策展人 / Curator : 沈昭良 (Chao – Liang Shen)
藝術家 / Artist :
李立中 (Li - Chung Lee) – 神遊 (Space Out), 李岳凌 (Yehlin Lee) – 黑暗聆聽(Listening to the dark), 李雅妍 (Ya - Yen Lee) – 俄頃的呢喃 (Flash of Whispering), 杜韻飛 (Yun - Fei Tou) – 生殤相(MEMENTO MORI), 陳以軒 (I - Hsuen Chen) – 遍尋無處 (Nowhere in Taiwan), 陳伯義 (Po - I Chen) – 遺留 (Remains), 陳淑貞 (Shu - Chen Chen) – 婚移全家福 (Interracial marriage family portrait), 黃建樺 (Chien - Hua Huang ) – 編碼者 (Transcoder), 羅晟文 (Sheng - Wen Lo) – 白熊計劃 (White Bear), 蕭又滋 (Arron Hsiao) – 列車計畫 (Train Project) 。
開幕導覽 / Guided Tours : 2016. 11. 20 / PM : 18 : 30 - 19 : 45
地點 / Location : 二鞋厂3、5 展示区 / Shoe Factory - Display Area 3 & 5
展期 / Duration : 2016. 11. 19. - 12. 9
再凝望 - 台灣當代攝影的新視野
文 / 沈昭良
其中，攝影創作的發展，自然也在這種內外衝擊的交流轉向中，一方面逐步調整視覺語法，一方面扎根於在地關注、全球論述與數位融合的基礎上，透過直視景物、排除 / 貫徹個人情感、對於生命哲理與存在價值的探究、關注人類與環境間的議題，數位材料技術的引用，以及大尺幅或視覺群化展示等等形式特徵，具體產生了各式發想自現實題材，時而宏觀遠眺，時而微觀凝視的創作。
此次的＜再凝望-台灣當代攝影的新視野＞展，則是在上述的發展脈絡下，針對台灣內部，相對具備特定方向與論述的攝影創作內容，所進行的集結與梳理。包括杜韻飛(Yun-fei Tou)的「生殤相」 (MEMENTO MORI)，藉由西方藝術史裏的肖像語境，拍攝台灣數家公立收容所內的流浪犬，於安樂死當日的最後身影。在觀看與被觀看、主體與客體的轉換中，以接近人身大小的作品展示，探討人類與他者間的支配與宰制關係。羅晟文 (Sheng-wen Lo)的「白熊計劃」 (White Bear)，則是透過在全球各地所拍攝，人類圈養的白熊與其所處的人造環境，進而延伸人與自然環境、動物圈養及動物權等命題。
陳以軒 (I-hsuen Chen)的「遍尋無處」(Nowhere in Taiwan)，主要描述自身因為留學而經歷了反向的文化衝擊，在非純粹風景與城市景觀的曖昧交界，透過公路攝影，不自覺望向孤立疏離的自我身影。李岳凌 (Yehlin Lee)的「黑暗聆聽」(Listening to the Dark)，試著將抽像聽覺做為視覺書寫的因子，隨著攝影，徘徊在日沒微光的幽暗邊界。李雅妍 (Ya-yen Lee)的「俄頃的呢喃」 (Flash of Whispering)，則是藉移動在都市裏的無預警遭遇，透過直覺反射式的隨機抓拍，一方面回應來自城市街頭的呢喃召喚，一方面探索周遭景物與自身靈魂間的密碼囈語。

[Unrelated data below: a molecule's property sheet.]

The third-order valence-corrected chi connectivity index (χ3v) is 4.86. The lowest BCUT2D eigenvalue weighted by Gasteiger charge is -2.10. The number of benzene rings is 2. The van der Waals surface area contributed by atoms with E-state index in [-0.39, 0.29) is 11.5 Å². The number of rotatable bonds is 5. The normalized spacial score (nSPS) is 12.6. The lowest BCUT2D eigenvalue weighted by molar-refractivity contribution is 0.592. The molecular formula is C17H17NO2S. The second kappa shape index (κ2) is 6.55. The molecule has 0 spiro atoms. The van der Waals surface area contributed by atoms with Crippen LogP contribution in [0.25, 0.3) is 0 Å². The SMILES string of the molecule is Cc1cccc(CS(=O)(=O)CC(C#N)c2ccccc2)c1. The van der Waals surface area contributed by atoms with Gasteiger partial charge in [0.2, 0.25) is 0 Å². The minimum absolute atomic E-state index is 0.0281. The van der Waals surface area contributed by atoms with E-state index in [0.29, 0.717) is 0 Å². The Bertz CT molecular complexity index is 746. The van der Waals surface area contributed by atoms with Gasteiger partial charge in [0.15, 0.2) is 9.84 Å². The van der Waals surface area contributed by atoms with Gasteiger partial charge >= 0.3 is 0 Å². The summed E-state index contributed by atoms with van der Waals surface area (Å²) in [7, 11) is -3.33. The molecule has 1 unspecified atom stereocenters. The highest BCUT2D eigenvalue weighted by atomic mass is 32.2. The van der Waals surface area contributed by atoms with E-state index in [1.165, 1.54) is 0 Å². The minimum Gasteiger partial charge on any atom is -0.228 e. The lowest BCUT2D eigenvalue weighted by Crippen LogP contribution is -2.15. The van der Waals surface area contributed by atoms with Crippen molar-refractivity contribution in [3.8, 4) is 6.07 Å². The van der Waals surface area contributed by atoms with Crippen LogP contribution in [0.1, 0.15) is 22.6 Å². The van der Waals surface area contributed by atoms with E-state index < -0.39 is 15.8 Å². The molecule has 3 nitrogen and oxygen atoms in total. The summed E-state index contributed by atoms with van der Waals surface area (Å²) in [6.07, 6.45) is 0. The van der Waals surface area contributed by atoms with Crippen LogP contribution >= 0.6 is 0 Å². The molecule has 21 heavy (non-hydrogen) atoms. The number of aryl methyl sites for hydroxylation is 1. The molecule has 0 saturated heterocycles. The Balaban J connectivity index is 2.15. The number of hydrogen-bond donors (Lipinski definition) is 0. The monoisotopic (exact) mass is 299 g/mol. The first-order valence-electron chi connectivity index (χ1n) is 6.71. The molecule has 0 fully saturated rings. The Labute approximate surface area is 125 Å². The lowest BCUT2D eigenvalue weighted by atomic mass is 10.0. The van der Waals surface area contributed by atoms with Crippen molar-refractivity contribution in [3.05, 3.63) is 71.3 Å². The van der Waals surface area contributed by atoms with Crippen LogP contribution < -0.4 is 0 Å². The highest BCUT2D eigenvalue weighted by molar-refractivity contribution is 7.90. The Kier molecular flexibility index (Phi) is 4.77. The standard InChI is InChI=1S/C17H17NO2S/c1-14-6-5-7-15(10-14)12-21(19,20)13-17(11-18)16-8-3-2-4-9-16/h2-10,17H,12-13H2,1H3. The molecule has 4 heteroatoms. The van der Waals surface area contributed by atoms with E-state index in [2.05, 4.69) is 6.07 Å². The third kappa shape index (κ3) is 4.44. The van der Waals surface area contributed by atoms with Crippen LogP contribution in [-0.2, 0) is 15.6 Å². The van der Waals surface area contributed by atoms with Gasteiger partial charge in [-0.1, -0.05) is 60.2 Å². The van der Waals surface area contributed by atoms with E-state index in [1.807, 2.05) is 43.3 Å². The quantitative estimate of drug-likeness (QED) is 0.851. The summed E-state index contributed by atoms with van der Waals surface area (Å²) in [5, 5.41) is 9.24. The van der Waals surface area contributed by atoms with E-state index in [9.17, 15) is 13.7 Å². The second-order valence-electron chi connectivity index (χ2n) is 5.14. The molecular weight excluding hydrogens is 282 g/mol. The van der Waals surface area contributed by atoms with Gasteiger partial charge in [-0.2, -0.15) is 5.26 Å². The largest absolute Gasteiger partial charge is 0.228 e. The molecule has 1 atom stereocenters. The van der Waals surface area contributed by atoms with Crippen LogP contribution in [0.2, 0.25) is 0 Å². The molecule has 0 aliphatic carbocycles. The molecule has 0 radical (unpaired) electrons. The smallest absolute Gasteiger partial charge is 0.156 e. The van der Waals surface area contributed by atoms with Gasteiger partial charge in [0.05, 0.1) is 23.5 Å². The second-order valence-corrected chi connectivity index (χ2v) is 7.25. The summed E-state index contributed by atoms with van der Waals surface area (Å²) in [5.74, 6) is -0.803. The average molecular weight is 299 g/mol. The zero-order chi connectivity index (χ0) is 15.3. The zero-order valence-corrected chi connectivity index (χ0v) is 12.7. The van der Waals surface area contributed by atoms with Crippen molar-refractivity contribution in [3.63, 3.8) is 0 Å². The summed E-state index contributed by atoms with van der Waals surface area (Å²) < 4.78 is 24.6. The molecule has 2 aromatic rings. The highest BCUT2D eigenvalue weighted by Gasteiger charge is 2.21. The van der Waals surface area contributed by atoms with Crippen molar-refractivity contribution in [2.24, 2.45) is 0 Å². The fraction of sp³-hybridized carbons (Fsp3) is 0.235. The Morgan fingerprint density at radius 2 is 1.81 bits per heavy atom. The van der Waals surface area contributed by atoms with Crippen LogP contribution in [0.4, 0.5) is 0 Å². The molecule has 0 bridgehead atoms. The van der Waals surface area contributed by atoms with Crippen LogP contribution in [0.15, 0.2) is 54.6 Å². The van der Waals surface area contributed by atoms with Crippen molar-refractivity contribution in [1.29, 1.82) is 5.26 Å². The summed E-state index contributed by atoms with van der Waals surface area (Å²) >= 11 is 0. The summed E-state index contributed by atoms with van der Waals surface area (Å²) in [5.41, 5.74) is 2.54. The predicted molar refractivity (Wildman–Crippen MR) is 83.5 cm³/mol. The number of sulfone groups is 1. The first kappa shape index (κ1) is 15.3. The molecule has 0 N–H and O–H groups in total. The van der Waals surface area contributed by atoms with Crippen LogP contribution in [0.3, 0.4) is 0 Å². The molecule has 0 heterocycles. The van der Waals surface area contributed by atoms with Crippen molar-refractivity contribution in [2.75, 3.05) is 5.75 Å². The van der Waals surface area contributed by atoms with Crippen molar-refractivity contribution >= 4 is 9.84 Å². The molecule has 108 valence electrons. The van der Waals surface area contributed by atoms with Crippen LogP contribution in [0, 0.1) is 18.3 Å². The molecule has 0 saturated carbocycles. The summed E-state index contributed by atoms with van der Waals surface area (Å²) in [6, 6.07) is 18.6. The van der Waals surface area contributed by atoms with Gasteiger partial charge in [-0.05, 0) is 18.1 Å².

陳淑貞 (Shu-chen Chen)的「婚移全家福」 (Interracial marriage family portrait)系列作品，內容聚焦在外籍配偶的家庭合照。藉由她們所居住的空間、內部陳設與神韻樣態，進一步思考異國婚姻在語言、文化、習慣乃至於信仰的融匯上，可能的和諧與曲折。蕭又滋 (Arron Hsiao)的「列車計畫」 (TRAIN PROJECT)則是搭配高速閃光燈，以無差別的隨機方式，拍攝快速行進中的列車車廂，呈現個體在封閉空間與人群中的精神樣態。陳伯義(Po-i Chen)的「遺留」(Remains)系列，主要拍攝台灣自1949年起至1960年代，來自中國大陸各省的國民黨部隊及眷屬所居住的眷村，在拆遷後現場所遺留的物件，藉以回溯在大時代下的顛沛遷徙，所隱含的政治、社會、族群與認同議題。李立中(Li-chung Lee)的「神遊」 (Space Out)，則是針對現今台灣廟宇內部的空間採集，探索靈界的空間配置在現代化進程中，展現的特異與多元組合。
另外在數位攝影的創作實踐上，黃建樺(Chien-hua Huang )的「編碼者」(Transcoder)，透過詼諧馳騁卻猶如社會縮影的樂園，試圖在社會形態、生存機制與角色身份的相互指涉中，折射出人們對於世界的想像與追尋。
Yet Another Gaze – A New Horizon for Contemporary Taiwanese Photography
By Chao-liang Shen
The evolution of the creation of art in Taiwan as a whole has been calling for an answer to the structural questions of the times since Martial Law was abolished in 1987. Undoubtedly, through tracing back to the sources of history and the origin of the homeland, artists have been able to focus on agendas that are closer to reality and the correction of ideology, leveraging individual or compound cases of life, ecology, environment, the city, space, energy, consumption power, authority, colonization, nation, globalization, post-industrial revolution, and inner searching.
Amid these topics, the development of photography naturally echoes the aforesaid internal and external shocks and changes, and different visual languages have gradually been generated. Moreover, photographers have begun to plant their creative roots in the combination of local focus, global discourse, and digital convergence. These concepts are characterized by direct view, including and excluding one’s emotions, combing through life philosophy and the value of existence, addressing human-environment relations, borrowing digital material or techniques, large-scale pieces, conceptual grouping, and so on. All of these have led to concrete creations inspired by real-life topics in views both macro and micro.